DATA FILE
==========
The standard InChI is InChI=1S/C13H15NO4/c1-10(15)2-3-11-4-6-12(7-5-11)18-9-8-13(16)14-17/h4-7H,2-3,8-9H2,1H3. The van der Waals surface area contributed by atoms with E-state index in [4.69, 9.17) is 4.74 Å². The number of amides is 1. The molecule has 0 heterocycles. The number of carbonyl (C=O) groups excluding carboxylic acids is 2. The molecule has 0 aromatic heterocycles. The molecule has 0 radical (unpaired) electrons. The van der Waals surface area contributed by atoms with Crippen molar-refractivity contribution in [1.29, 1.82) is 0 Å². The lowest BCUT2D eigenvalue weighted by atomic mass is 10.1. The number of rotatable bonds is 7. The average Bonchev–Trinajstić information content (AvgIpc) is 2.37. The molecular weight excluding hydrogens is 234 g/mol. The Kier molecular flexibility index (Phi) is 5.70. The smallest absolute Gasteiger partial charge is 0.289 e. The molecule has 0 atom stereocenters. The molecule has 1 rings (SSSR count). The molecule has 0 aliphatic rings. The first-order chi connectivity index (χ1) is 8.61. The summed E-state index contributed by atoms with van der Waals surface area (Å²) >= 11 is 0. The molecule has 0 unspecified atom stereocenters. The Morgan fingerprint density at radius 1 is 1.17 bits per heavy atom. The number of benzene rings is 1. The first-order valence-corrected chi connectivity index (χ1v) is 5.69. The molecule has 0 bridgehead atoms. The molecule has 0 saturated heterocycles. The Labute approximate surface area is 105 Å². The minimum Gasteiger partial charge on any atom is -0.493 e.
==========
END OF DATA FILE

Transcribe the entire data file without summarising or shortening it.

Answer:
The standard InChI is InChI=1S/C13H15NO4/c1-10(15)2-3-11-4-6-12(7-5-11)18-9-8-13(16)14-17/h4-7H,2-3,8-9H2,1H3. The van der Waals surface area contributed by atoms with E-state index in [4.69, 9.17) is 4.74 Å². The number of amides is 1. The molecule has 0 heterocycles. The number of carbonyl (C=O) groups excluding carboxylic acids is 2. The molecule has 0 aromatic heterocycles. The molecule has 0 radical (unpaired) electrons. The van der Waals surface area contributed by atoms with Crippen molar-refractivity contribution in [1.29, 1.82) is 0 Å². The lowest BCUT2D eigenvalue weighted by atomic mass is 10.1. The number of rotatable bonds is 7. The average Bonchev–Trinajstić information content (AvgIpc) is 2.37. The molecular weight excluding hydrogens is 234 g/mol. The Kier molecular flexibility index (Phi) is 5.70. The smallest absolute Gasteiger partial charge is 0.289 e. The molecule has 0 atom stereocenters. The molecule has 1 rings (SSSR count). The molecule has 0 aliphatic rings. The first-order chi connectivity index (χ1) is 8.61. The summed E-state index contributed by atoms with van der Waals surface area (Å²) >= 11 is 0. The molecule has 0 unspecified atom stereocenters. The Morgan fingerprint density at radius 1 is 1.17 bits per heavy atom. The number of benzene rings is 1. The first-order valence-corrected chi connectivity index (χ1v) is 5.69. The molecule has 0 bridgehead atoms. The molecule has 0 saturated heterocycles. The Labute approximate surface area is 105 Å². The minimum Gasteiger partial charge on any atom is -0.493 e.